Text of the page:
‘Self-Effacing’ begins like a sacred psalm – with Russell’s gorgeous layered vocals in an uplifting chorale of exquisite melody – which suddenly bursts into a pure pop song about an extremely humble guy. Ron always asserts that most of his songs are not autobiographical, but in this case the lyrics somewhat apply to his character. Although I keep urging him to donate his brain to science, Ron remains extremely modest and humble. The line about not wearing flashier clothes certainly rings true! This has all the hallmarks of a Sparks song – joyful pop with utterly beautiful countermelodies – and the underlying theme of the underdog who seems comfortable yet slightly resentful in his self-imposed obscurity.
An accountant is scribbling out his soon-to-be classic novel in ‘One For The Ages’. He speaks of its greatness without revealing the plot, amidst a dark synth-pop backing.
‘Onomata Pia’ is another pop operetta. The title is a rhetorical play on words – a bubbly song about a speechless Roman diva named after a figure of speech, who has no trouble communicating. The staccato syllables and oom-pah beat are perfected by the use of countermelody and uneven phrasing. This is the best word-play song since Ron came up with various metaphors for ‘Metaphor’ on Hello Young Lovers in 2006. This would blend in well with the tunes of Indiscreet.
With a militaristic drum beat and driving synths, ‘iPhone’ takes us back in time where biblical and historical figures have the same problems and interruptions as we do, when iPhones become a distraction. These famous folks range from Adam and Eve to Abe Lincoln, who pauses his Gettysburg Address to call out someone rudely using their phone during his important speech. But nobody has a worse problem than sobbing Mrs. Steve Jobs, especially since her husband who created the device is no longer with us! And of course, there is the F-word!
The chorus: Put your fucking iPhone down and listen to me…
‘The Existential Threat’ evokes Brecht/Weil’s ‘Alabama Song’ on speed – with jazz breaks! The excessive lyrics and rapid vocal patterns are reminiscent of Sparks’ own ‘Upstairs’ (Whomp That Sucker).
‘Nothing Travels Faster Than The Speed Of Light’ is a pop melody calling out fake news. There’s a beeping news bulletin and odd tempo changes. The vocal melody reminds me of ‘Miss the Start, Miss the End’ (Indiscreet 1975).
On ‘Please Don’t Fuck Up My World’ Sparks have created a gorgeous lush ballad about our planet. They must be really serious in their message, since they have employed a chorus of children to appeal to our senses. In Sparks’ usual twisted way, they have ensured that their song will never get played on the radio by inserting the F-word in its title and lyrics. Ron has successfully used this tactic before on ‘The Angels’ (Balls 2000). The theme of respecting nature is a continuation of ‘Never Turn Your Back on Mother Earth’ (Propaganda 1974). Another classic and ironic Sparks device is to waste an entire pad of paper by writing one line of the lyric on each page in the song’s video! Once again, we are able to listen to something very beautiful and seriously important (with an orchestral interlude) while laughing hysterically at Sparks’ trademark irony.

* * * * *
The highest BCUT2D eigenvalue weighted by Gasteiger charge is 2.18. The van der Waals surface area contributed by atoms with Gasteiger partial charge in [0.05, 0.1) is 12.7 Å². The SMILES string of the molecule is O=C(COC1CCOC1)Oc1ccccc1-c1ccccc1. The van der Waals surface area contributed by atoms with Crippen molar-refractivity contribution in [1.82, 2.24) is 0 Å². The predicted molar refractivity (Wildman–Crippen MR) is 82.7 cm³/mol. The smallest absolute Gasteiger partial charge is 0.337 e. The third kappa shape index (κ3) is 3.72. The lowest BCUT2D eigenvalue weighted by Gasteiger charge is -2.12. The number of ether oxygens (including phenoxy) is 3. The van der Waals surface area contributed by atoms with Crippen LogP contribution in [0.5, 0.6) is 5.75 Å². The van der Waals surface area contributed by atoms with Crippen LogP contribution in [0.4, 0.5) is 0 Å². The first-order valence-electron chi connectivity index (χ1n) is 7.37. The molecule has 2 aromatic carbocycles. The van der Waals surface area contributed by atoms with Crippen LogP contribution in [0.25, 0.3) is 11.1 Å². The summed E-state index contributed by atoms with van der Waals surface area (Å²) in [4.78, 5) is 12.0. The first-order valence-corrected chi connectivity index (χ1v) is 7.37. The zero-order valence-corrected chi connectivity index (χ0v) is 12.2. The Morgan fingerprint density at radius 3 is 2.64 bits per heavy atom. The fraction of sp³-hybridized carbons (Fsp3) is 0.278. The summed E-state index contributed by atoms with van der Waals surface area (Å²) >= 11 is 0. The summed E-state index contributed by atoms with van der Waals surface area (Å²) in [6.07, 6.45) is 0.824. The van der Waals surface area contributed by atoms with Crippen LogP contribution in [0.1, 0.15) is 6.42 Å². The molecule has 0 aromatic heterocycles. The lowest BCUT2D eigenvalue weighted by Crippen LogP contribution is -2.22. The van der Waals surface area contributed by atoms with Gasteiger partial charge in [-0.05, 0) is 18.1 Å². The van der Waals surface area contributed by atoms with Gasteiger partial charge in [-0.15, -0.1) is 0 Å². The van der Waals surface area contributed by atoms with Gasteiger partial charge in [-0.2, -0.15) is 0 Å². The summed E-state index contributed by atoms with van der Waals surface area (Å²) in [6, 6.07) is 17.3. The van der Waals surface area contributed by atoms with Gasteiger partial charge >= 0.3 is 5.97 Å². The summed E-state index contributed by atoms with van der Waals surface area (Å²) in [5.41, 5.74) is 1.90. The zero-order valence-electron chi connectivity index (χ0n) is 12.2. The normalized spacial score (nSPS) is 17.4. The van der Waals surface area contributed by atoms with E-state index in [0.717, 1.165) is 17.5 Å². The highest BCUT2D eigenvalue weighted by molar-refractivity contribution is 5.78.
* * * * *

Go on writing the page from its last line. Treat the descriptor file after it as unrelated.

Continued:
Sparks have certainly made a splash with this new album – drip by drip.
Hey, that’s an onamatopoeia!
Mastering: Bill Inglot, Dave Schultz
Guitar: Eli Pearl Guitar: Evan Weiss Bass: Patrick Kelly Keyboards,
Producer, Programmer: Ron Mael
Engineer, Producer, Vocals: Russell Mael
Drums: Steve Nistor
Composer, Writer: Ron Mael
Composer, Writer: Russell Mael
Ron Mael – Lyrically Speaking
Watch all of Ron’s lyric readings here.
He is doing them every Sunday at noon.
© Madeline Bocaro 2020. No part of the materials available through madelinex.com may be copied, photocopied, reproduced, translated or reduced to any electronic medium or machine-readable form, in whole or in part, without the prior written consent of Madeline Bocaro. Any other reproduction in any form without the permission of Madeline Bocaro is prohibited. All materials contained on this site are protected by United States copyright law and may not be reproduced, distributed, transmitted, displayed, published or broadcast without prior written permission of Madeline Bocaro.